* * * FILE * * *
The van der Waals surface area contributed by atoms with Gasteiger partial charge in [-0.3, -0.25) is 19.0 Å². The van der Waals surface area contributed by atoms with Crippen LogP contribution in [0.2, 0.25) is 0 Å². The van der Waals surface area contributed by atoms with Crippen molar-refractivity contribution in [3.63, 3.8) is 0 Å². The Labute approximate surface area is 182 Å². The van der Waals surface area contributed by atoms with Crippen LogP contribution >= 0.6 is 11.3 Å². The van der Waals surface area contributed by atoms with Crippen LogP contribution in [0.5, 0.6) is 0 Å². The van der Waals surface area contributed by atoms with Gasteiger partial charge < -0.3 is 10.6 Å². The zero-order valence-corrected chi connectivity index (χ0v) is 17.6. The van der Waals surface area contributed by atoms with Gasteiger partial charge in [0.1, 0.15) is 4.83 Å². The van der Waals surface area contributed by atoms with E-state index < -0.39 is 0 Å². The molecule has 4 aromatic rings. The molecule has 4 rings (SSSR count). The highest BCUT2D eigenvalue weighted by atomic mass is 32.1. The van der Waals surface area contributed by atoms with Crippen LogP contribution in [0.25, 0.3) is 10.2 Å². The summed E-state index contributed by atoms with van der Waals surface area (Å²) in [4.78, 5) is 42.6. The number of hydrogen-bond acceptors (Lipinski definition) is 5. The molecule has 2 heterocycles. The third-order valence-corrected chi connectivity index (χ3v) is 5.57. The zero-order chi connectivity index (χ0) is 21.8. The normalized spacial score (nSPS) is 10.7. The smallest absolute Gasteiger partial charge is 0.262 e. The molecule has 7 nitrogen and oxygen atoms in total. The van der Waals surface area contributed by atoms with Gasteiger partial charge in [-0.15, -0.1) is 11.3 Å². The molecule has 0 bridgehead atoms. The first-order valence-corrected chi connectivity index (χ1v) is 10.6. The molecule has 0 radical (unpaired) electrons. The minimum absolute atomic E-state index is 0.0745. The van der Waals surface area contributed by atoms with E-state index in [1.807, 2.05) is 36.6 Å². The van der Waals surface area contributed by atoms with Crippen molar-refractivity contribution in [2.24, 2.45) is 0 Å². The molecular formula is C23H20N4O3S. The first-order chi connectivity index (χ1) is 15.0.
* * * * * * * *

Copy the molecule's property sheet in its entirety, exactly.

The van der Waals surface area contributed by atoms with Gasteiger partial charge in [-0.3, -0.25) is 19.0 Å². The van der Waals surface area contributed by atoms with Crippen LogP contribution in [0.2, 0.25) is 0 Å². The van der Waals surface area contributed by atoms with Crippen molar-refractivity contribution in [3.63, 3.8) is 0 Å². The Labute approximate surface area is 182 Å². The van der Waals surface area contributed by atoms with Crippen LogP contribution >= 0.6 is 11.3 Å². The van der Waals surface area contributed by atoms with Crippen LogP contribution in [0.5, 0.6) is 0 Å². The van der Waals surface area contributed by atoms with Gasteiger partial charge < -0.3 is 10.6 Å². The zero-order valence-corrected chi connectivity index (χ0v) is 17.6. The van der Waals surface area contributed by atoms with Gasteiger partial charge in [0.1, 0.15) is 4.83 Å². The van der Waals surface area contributed by atoms with E-state index < -0.39 is 0 Å². The molecule has 4 aromatic rings. The molecule has 4 rings (SSSR count). The highest BCUT2D eigenvalue weighted by atomic mass is 32.1. The van der Waals surface area contributed by atoms with Crippen LogP contribution in [0.25, 0.3) is 10.2 Å². The summed E-state index contributed by atoms with van der Waals surface area (Å²) in [4.78, 5) is 42.6. The number of hydrogen-bond acceptors (Lipinski definition) is 5. The molecule has 2 heterocycles. The third-order valence-corrected chi connectivity index (χ3v) is 5.57. The zero-order chi connectivity index (χ0) is 21.8. The normalized spacial score (nSPS) is 10.7. The smallest absolute Gasteiger partial charge is 0.262 e. The molecule has 7 nitrogen and oxygen atoms in total. The van der Waals surface area contributed by atoms with Gasteiger partial charge in [-0.15, -0.1) is 11.3 Å². The molecule has 0 bridgehead atoms. The first-order valence-corrected chi connectivity index (χ1v) is 10.6. The molecule has 0 radical (unpaired) electrons. The minimum absolute atomic E-state index is 0.0745. The van der Waals surface area contributed by atoms with E-state index in [1.807, 2.05) is 36.6 Å². The van der Waals surface area contributed by atoms with Crippen molar-refractivity contribution in [2.24, 2.45) is 0 Å². The molecular formula is C23H20N4O3S. The first-order chi connectivity index (χ1) is 15.0.